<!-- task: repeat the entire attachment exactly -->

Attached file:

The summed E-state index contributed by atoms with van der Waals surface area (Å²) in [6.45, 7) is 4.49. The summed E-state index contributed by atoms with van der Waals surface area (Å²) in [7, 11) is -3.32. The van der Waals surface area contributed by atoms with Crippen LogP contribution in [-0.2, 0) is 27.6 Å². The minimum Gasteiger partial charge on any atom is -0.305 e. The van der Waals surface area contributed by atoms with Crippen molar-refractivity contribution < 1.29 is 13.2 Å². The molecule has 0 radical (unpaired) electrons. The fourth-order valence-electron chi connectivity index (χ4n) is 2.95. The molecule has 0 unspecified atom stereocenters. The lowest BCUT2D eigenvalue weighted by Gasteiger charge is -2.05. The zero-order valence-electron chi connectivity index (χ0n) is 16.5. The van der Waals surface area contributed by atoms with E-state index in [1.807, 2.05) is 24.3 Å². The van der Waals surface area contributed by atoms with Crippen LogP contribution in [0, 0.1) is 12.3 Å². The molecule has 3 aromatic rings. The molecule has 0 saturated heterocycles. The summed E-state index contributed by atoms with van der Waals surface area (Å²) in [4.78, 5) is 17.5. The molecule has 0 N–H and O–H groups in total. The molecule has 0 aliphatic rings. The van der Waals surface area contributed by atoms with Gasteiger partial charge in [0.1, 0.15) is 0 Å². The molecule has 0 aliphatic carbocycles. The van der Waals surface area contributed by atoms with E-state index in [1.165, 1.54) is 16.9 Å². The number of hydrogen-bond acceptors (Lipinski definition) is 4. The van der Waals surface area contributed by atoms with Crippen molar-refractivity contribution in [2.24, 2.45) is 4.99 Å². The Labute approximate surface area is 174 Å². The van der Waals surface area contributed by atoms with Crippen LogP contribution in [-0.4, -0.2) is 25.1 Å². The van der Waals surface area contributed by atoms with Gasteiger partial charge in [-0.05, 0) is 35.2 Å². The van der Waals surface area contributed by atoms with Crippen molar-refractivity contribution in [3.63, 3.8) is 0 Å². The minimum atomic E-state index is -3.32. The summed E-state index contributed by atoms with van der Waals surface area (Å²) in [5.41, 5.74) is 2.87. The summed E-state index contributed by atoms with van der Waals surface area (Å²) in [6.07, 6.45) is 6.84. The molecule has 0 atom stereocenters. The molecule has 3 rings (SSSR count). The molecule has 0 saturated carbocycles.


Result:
The summed E-state index contributed by atoms with van der Waals surface area (Å²) in [6.45, 7) is 4.49. The summed E-state index contributed by atoms with van der Waals surface area (Å²) in [7, 11) is -3.32. The van der Waals surface area contributed by atoms with Crippen LogP contribution in [-0.2, 0) is 27.6 Å². The minimum Gasteiger partial charge on any atom is -0.305 e. The van der Waals surface area contributed by atoms with Crippen molar-refractivity contribution < 1.29 is 13.2 Å². The molecule has 0 radical (unpaired) electrons. The fourth-order valence-electron chi connectivity index (χ4n) is 2.95. The molecule has 0 unspecified atom stereocenters. The lowest BCUT2D eigenvalue weighted by Gasteiger charge is -2.05. The zero-order valence-electron chi connectivity index (χ0n) is 16.5. The van der Waals surface area contributed by atoms with E-state index in [1.807, 2.05) is 24.3 Å². The van der Waals surface area contributed by atoms with Crippen LogP contribution in [0, 0.1) is 12.3 Å². The molecule has 3 aromatic rings. The molecule has 0 saturated heterocycles. The summed E-state index contributed by atoms with van der Waals surface area (Å²) in [4.78, 5) is 17.5. The molecule has 0 N–H and O–H groups in total. The molecule has 0 aliphatic rings. The van der Waals surface area contributed by atoms with Gasteiger partial charge in [0.1, 0.15) is 0 Å². The molecule has 0 aliphatic carbocycles. The van der Waals surface area contributed by atoms with E-state index in [1.165, 1.54) is 16.9 Å². The number of hydrogen-bond acceptors (Lipinski definition) is 4. The van der Waals surface area contributed by atoms with Crippen molar-refractivity contribution in [2.24, 2.45) is 4.99 Å². The Labute approximate surface area is 174 Å². The van der Waals surface area contributed by atoms with Crippen LogP contribution in [-0.4, -0.2) is 25.1 Å². The van der Waals surface area contributed by atoms with Gasteiger partial charge in [-0.05, 0) is 35.2 Å². The van der Waals surface area contributed by atoms with Crippen molar-refractivity contribution in [3.63, 3.8) is 0 Å². The minimum atomic E-state index is -3.32. The summed E-state index contributed by atoms with van der Waals surface area (Å²) in [5.41, 5.74) is 2.87. The summed E-state index contributed by atoms with van der Waals surface area (Å²) in [6.07, 6.45) is 6.84. The molecule has 0 atom stereocenters. The molecule has 3 rings (SSSR count). The molecule has 0 saturated carbocycles.